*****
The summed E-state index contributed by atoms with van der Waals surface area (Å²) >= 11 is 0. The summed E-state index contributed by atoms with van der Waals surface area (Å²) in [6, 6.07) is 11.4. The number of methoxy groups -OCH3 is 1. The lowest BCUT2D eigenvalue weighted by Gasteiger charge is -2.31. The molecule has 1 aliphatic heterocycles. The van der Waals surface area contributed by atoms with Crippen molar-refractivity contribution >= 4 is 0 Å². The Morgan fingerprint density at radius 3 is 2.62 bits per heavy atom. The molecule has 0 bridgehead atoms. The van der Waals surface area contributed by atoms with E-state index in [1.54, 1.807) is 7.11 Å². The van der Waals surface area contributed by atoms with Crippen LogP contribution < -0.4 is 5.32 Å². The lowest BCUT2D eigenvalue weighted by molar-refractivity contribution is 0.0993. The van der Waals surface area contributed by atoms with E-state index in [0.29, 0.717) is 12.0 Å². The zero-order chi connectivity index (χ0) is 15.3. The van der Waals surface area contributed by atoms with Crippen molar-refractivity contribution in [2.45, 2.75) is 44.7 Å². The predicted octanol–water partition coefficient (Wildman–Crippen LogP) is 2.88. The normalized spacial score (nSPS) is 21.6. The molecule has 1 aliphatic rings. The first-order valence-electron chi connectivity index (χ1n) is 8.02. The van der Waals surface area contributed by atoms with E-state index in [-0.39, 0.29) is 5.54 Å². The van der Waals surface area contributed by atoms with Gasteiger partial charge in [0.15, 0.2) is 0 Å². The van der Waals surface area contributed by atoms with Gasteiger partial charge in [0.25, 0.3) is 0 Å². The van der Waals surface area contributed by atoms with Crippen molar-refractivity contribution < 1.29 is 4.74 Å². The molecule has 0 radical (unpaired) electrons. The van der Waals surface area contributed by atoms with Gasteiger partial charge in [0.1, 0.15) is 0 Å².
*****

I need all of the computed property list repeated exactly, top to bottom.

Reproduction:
The summed E-state index contributed by atoms with van der Waals surface area (Å²) >= 11 is 0. The summed E-state index contributed by atoms with van der Waals surface area (Å²) in [6, 6.07) is 11.4. The number of methoxy groups -OCH3 is 1. The lowest BCUT2D eigenvalue weighted by Gasteiger charge is -2.31. The molecule has 1 aliphatic heterocycles. The van der Waals surface area contributed by atoms with Crippen molar-refractivity contribution >= 4 is 0 Å². The Morgan fingerprint density at radius 3 is 2.62 bits per heavy atom. The molecule has 0 bridgehead atoms. The van der Waals surface area contributed by atoms with E-state index in [1.54, 1.807) is 7.11 Å². The van der Waals surface area contributed by atoms with Crippen LogP contribution < -0.4 is 5.32 Å². The lowest BCUT2D eigenvalue weighted by molar-refractivity contribution is 0.0993. The van der Waals surface area contributed by atoms with E-state index in [0.29, 0.717) is 12.0 Å². The zero-order chi connectivity index (χ0) is 15.3. The van der Waals surface area contributed by atoms with Crippen molar-refractivity contribution in [2.45, 2.75) is 44.7 Å². The predicted octanol–water partition coefficient (Wildman–Crippen LogP) is 2.88. The normalized spacial score (nSPS) is 21.6. The molecule has 1 aliphatic rings. The first-order valence-electron chi connectivity index (χ1n) is 8.02. The van der Waals surface area contributed by atoms with E-state index in [-0.39, 0.29) is 5.54 Å². The van der Waals surface area contributed by atoms with Gasteiger partial charge in [0.15, 0.2) is 0 Å². The van der Waals surface area contributed by atoms with Gasteiger partial charge in [0.25, 0.3) is 0 Å². The van der Waals surface area contributed by atoms with Crippen molar-refractivity contribution < 1.29 is 4.74 Å². The molecule has 0 radical (unpaired) electrons. The van der Waals surface area contributed by atoms with Gasteiger partial charge in [0.1, 0.15) is 0 Å².